Cognitive Behavioral Therapy Series
Bring the most effective treatments into your practice
"I had a lot of patients who were depressed. So, I was interested in just being able to treat them as well as I could"- Aaron Beck
Aaron Beck is considered to be the father of Cognitive-Behavior Therapy (CBT). In the last half-century, his research into this ground-breaking treatment has transformed psychotherapy and has established a new standard of care.
Initially developed as a treatment for depression, CBT is now known to be effective with the anxiety disorders, personality disorders, non-suicidal self-injury, eating disorders, post-traumatic stress disorder, substance abuse and, most recently, as a key component in the treatment of psychotic disorders. CBT is fully effective with children, adolescents and adults.
CBT is an evidence-based treatment that focuses on understanding and changing problematic thoughts, feelings and behaviors and thus has a sustained and positive impact on the person’s emotional wellbeing.
CBT is rapidly becoming an essential component of every clinicians’ toolkit. This 4-part series is intended to provide a complete examination of the most current techniques. The newcomer to CBT will get a comprehensive set of skills to bring their practice into the 21st century. Experienced CBT practitioners will learn the latest developments based on the most current research.
You will learn the theoretical foundation of CBT, how to conceptualize cases within a CBT framework, conduct assessments and develop specific treatment plans and strategies. You will learn how to structure a CBT session, and how to work flexibly within this structure. You will also learn how to employ cognitive restructuring, behavioral strategies, exposure and behavioral experiments.
You may select any individual training or take the series in its entirety.
The CBT Training Series
Part 1 of a 4 Part Series
Friday, January 12, 2018
Part 2 of a 4 Part Series
Friday, February 9, 2018
Part 3 of 4 part Series
Friday, March 3, 2018, 9:00 AM-4:00 PM
Stefanie Gregware, LMHC & Andrea Wolloff, LMHC
Part 4 of 4 part Series
Friday, April 13, 2018, 9:00 AM-4:00 PM
Stefanie Gregware, LMHC & Andrea Wolloff, LMHC
Stefanie Gregware, MA, LMHC is the Director of Clinical Services at the Bridge of Central Massachusetts. In this capacity, she oversees clinical services agency wide. She is trained in all evidence-based practice models The Bridge provides and supervises each clinical team ensuring fidelity, outcome measurement, training, supervision, and development of self-sufficient practices.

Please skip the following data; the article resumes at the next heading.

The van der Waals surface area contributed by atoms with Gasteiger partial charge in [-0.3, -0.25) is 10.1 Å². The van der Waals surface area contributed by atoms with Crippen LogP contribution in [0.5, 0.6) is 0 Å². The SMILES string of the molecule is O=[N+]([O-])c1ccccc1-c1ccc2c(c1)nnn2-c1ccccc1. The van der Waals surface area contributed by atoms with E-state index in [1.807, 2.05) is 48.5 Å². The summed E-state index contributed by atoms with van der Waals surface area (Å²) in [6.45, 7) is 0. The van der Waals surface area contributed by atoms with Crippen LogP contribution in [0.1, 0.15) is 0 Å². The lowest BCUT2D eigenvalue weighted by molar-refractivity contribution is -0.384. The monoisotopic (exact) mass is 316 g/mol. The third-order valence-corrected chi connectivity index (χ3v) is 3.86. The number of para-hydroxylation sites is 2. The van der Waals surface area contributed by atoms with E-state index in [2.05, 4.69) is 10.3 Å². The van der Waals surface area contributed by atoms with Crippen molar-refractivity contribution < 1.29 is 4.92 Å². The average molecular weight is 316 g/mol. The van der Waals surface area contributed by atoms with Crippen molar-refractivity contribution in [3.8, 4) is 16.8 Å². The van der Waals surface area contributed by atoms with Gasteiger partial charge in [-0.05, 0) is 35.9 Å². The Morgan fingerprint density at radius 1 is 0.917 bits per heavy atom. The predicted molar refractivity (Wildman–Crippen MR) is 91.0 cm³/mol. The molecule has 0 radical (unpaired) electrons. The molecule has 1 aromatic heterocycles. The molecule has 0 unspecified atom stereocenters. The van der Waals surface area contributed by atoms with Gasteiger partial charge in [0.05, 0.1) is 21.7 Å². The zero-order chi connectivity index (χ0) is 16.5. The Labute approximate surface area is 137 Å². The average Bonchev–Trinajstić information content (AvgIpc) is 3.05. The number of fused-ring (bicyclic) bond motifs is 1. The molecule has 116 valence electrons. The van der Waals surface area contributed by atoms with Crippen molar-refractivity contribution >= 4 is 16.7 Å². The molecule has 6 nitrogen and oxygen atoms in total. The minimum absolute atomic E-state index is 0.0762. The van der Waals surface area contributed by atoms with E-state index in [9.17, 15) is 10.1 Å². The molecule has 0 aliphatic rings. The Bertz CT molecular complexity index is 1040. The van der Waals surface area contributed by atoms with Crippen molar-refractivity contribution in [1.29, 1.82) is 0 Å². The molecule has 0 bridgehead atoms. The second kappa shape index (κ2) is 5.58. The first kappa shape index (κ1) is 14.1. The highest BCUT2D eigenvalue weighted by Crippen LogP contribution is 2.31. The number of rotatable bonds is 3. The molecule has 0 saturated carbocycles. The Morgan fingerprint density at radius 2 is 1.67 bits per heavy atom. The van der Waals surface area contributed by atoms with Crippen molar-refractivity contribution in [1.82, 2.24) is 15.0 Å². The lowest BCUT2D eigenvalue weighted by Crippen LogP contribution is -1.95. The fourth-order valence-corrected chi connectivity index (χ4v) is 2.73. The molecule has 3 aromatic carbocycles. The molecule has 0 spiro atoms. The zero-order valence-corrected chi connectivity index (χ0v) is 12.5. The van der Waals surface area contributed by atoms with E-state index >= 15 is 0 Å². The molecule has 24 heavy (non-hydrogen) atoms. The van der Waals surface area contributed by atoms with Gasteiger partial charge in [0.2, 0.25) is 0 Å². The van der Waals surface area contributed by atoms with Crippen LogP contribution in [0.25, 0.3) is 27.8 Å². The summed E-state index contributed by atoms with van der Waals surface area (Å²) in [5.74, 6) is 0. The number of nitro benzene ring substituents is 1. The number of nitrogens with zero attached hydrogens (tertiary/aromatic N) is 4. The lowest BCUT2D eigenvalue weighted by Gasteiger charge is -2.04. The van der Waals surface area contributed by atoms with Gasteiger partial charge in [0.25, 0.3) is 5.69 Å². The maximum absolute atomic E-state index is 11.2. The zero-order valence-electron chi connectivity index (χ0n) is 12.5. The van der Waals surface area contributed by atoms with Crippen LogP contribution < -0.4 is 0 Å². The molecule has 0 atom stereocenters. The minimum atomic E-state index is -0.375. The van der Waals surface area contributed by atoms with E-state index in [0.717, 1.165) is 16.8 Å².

Ms. Gregware received her Master’s Degree from Assumption College with a concentration in Cognitive Behavioral Therapy. She was also awarded a certificate in CBT through the Aaron T. Beck Institute in Cognitive Studies at Assumption College. Ms. Gregware also received advanced training and consultation in Recovery Oriented CBT for Schizophrenia through the Beck Institute and the University of Pennsylvania. In addition, she has received intensive training in Dialectical Behavior Therapy. Ms. Gregware has provided direct clinical care for the past 10 years with treatments based in a Cognitive Behavioral therapy framework. These treatments include; DBT, CBT for symptoms of psychosis, Cognitive Restructuring for PTSD, and CBT for anxiety and depression. She has received training and supervision from leaders in these practices (Charles Swenson, M.D., Kim Meuser, Ph.D., Jennifer Gottlieb, Ph.D., Corine Cather, Ph.D, Aaron Brinen, Ph.D,) Ms. Gregware is one of two CR for PTSD practitioners at the Bridge who are trained to provide fidelity ratings on audio-taped therapy sessions.
Ms. Gregware has also co-facilitated a 2-day course on Recovery Oriented Cognitive Therapy. This workshop was created under the supervision of Aaron Brinen, Ph.D., at the Beck Institute.